From Middle English jupartie, jeopardie (“even chance”), from Old French jeu parti (“a divided game, i.e. an even game, an even chance”), from Medieval Latin iocus partītus (“an even chance, an alternative”), from Latin iocus (“jest, play, game”) + partītus, perfect passive participle of partiō (“divide”); see joke and party.
- Danger of failure, harm, or loss.
- Synonyms: gamble, hazard, peril, risk; see also Thesaurus:danger
- The poor condition of the vehicle put its occupants in constant jeopardy.
- 1556, John Heywood, “The Introduction to the Matter, Showing howe the Flie Chaunced to Fall into the Spiders Copweb”, in The Spider and the Flie. […], London: […] Tho[mas] Powell, →OCLC; republished as A[dolphus] W[illiam] Ward, editor, The Spider and the Flie. […] (Publications of the Spenser Society, New Series; 6), Manchester: […] [Charles E. Simms] for the Spenser Society, 1894, →OCLC, page 27:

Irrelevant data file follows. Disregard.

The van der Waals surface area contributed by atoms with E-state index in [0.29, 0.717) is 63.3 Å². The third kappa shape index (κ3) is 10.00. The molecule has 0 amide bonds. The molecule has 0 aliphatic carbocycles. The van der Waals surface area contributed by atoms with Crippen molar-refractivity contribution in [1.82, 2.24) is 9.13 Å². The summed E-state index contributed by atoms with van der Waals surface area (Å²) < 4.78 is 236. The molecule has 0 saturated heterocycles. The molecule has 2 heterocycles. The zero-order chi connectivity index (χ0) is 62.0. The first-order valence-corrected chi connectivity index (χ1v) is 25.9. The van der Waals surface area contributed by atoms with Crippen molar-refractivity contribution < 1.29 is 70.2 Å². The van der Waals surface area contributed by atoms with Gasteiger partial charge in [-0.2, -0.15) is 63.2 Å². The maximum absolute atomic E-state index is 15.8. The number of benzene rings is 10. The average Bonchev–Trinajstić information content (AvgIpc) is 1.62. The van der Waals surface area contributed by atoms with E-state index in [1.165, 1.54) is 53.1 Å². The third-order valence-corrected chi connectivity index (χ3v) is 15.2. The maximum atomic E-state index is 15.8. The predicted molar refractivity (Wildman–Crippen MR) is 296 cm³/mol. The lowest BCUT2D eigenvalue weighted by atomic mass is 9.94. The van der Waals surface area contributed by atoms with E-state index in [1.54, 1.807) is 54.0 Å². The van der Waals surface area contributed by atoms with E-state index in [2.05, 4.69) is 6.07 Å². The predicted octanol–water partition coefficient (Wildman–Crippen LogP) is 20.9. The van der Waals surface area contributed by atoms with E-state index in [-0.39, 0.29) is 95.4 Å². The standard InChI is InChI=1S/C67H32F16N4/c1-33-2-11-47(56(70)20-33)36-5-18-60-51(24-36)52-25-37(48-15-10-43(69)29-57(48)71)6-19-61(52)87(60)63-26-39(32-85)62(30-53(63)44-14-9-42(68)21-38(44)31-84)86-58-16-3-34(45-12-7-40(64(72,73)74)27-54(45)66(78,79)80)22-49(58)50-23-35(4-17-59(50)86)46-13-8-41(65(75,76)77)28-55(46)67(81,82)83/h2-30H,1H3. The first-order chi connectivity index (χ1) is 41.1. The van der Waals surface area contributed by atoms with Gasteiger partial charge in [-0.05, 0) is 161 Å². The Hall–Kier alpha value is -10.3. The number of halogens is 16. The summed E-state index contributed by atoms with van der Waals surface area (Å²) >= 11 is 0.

- Thus chaunce hath (by exchaunge) the flie ſo trapt, / That ſodainly he loſt his libertee: / The more he wrange, the faſter was he wrapt [in the spider's web] / And all to thencreaſe of his ieoberdee, […]
- 2006, Paul Chadwick, Concrete: Killer Smile, Introduction, p.4:
- It seemed to me I could do something in that vein with my characters: the ticking clock, dire jeopardy, quick changes of fortune, small acts having huge consequences.